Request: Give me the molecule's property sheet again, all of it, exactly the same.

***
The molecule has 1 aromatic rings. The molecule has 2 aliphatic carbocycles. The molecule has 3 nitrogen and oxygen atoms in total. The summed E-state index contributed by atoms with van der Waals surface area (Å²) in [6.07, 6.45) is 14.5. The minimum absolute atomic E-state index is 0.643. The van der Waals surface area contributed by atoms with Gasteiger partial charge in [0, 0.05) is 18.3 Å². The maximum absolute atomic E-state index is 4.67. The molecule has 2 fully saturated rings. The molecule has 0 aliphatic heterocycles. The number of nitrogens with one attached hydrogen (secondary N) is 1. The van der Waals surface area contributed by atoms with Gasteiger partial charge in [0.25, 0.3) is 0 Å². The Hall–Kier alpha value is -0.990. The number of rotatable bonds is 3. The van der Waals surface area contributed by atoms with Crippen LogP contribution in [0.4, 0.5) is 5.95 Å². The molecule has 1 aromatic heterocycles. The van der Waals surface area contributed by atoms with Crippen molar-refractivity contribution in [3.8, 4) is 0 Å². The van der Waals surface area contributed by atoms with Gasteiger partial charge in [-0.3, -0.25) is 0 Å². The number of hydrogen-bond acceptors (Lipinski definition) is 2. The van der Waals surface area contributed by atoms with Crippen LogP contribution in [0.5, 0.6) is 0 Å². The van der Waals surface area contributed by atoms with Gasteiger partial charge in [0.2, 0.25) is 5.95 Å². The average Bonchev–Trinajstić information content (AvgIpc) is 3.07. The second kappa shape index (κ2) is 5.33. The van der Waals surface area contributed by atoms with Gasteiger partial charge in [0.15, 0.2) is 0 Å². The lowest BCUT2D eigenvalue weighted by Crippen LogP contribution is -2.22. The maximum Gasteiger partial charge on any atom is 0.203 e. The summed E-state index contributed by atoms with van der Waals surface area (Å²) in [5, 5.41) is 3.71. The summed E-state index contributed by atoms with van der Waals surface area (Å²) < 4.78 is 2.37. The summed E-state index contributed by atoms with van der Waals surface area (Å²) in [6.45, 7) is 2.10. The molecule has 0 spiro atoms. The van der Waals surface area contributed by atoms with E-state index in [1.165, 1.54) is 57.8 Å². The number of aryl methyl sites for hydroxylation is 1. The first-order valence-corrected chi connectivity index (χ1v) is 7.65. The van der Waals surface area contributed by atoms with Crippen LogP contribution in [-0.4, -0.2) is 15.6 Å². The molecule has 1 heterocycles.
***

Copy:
The molecule has 1 aromatic rings. The molecule has 2 aliphatic carbocycles. The molecule has 3 nitrogen and oxygen atoms in total. The summed E-state index contributed by atoms with van der Waals surface area (Å²) in [6.07, 6.45) is 14.5. The minimum absolute atomic E-state index is 0.643. The van der Waals surface area contributed by atoms with Gasteiger partial charge in [0, 0.05) is 18.3 Å². The maximum absolute atomic E-state index is 4.67. The molecule has 2 fully saturated rings. The molecule has 0 aliphatic heterocycles. The number of nitrogens with one attached hydrogen (secondary N) is 1. The van der Waals surface area contributed by atoms with Gasteiger partial charge in [0.25, 0.3) is 0 Å². The Hall–Kier alpha value is -0.990. The number of rotatable bonds is 3. The van der Waals surface area contributed by atoms with Crippen LogP contribution in [0.4, 0.5) is 5.95 Å². The molecule has 1 aromatic heterocycles. The van der Waals surface area contributed by atoms with Crippen molar-refractivity contribution in [3.8, 4) is 0 Å². The van der Waals surface area contributed by atoms with Gasteiger partial charge in [-0.3, -0.25) is 0 Å². The number of hydrogen-bond acceptors (Lipinski definition) is 2. The van der Waals surface area contributed by atoms with Crippen LogP contribution in [0.5, 0.6) is 0 Å². The van der Waals surface area contributed by atoms with Gasteiger partial charge in [0.2, 0.25) is 5.95 Å². The average Bonchev–Trinajstić information content (AvgIpc) is 3.07. The second kappa shape index (κ2) is 5.33. The van der Waals surface area contributed by atoms with Gasteiger partial charge in [0.15, 0.2) is 0 Å². The lowest BCUT2D eigenvalue weighted by Crippen LogP contribution is -2.22. The maximum Gasteiger partial charge on any atom is 0.203 e. The summed E-state index contributed by atoms with van der Waals surface area (Å²) in [5, 5.41) is 3.71. The summed E-state index contributed by atoms with van der Waals surface area (Å²) < 4.78 is 2.37. The summed E-state index contributed by atoms with van der Waals surface area (Å²) in [6.45, 7) is 2.10. The molecule has 0 spiro atoms. The van der Waals surface area contributed by atoms with E-state index in [1.165, 1.54) is 57.8 Å². The number of aryl methyl sites for hydroxylation is 1. The first-order valence-corrected chi connectivity index (χ1v) is 7.65. The van der Waals surface area contributed by atoms with Crippen LogP contribution in [-0.4, -0.2) is 15.6 Å². The molecule has 1 heterocycles.